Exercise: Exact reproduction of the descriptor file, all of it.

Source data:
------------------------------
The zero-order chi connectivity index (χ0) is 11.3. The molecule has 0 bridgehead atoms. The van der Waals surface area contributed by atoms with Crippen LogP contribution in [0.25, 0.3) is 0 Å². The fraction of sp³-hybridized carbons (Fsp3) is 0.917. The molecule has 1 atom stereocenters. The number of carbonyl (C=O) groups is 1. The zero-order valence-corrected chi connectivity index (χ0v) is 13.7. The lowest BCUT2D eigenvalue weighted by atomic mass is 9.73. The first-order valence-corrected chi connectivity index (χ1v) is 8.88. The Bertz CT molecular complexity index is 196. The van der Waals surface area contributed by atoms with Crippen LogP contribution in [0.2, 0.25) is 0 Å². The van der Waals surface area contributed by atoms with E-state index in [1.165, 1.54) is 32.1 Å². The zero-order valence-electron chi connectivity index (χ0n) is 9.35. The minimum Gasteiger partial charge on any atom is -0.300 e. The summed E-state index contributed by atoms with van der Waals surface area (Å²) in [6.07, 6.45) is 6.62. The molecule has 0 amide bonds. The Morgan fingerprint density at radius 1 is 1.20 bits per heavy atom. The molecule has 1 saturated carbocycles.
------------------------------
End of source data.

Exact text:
The zero-order chi connectivity index (χ0) is 11.3. The molecule has 0 bridgehead atoms. The van der Waals surface area contributed by atoms with Crippen LogP contribution in [0.25, 0.3) is 0 Å². The fraction of sp³-hybridized carbons (Fsp3) is 0.917. The molecule has 1 atom stereocenters. The number of carbonyl (C=O) groups is 1. The zero-order valence-corrected chi connectivity index (χ0v) is 13.7. The lowest BCUT2D eigenvalue weighted by atomic mass is 9.73. The first-order valence-corrected chi connectivity index (χ1v) is 8.88. The Bertz CT molecular complexity index is 196. The van der Waals surface area contributed by atoms with Crippen LogP contribution in [0.2, 0.25) is 0 Å². The van der Waals surface area contributed by atoms with E-state index in [1.165, 1.54) is 32.1 Å². The zero-order valence-electron chi connectivity index (χ0n) is 9.35. The minimum Gasteiger partial charge on any atom is -0.300 e. The summed E-state index contributed by atoms with van der Waals surface area (Å²) in [6.07, 6.45) is 6.62. The molecule has 0 amide bonds. The Morgan fingerprint density at radius 1 is 1.20 bits per heavy atom. The molecule has 1 saturated carbocycles.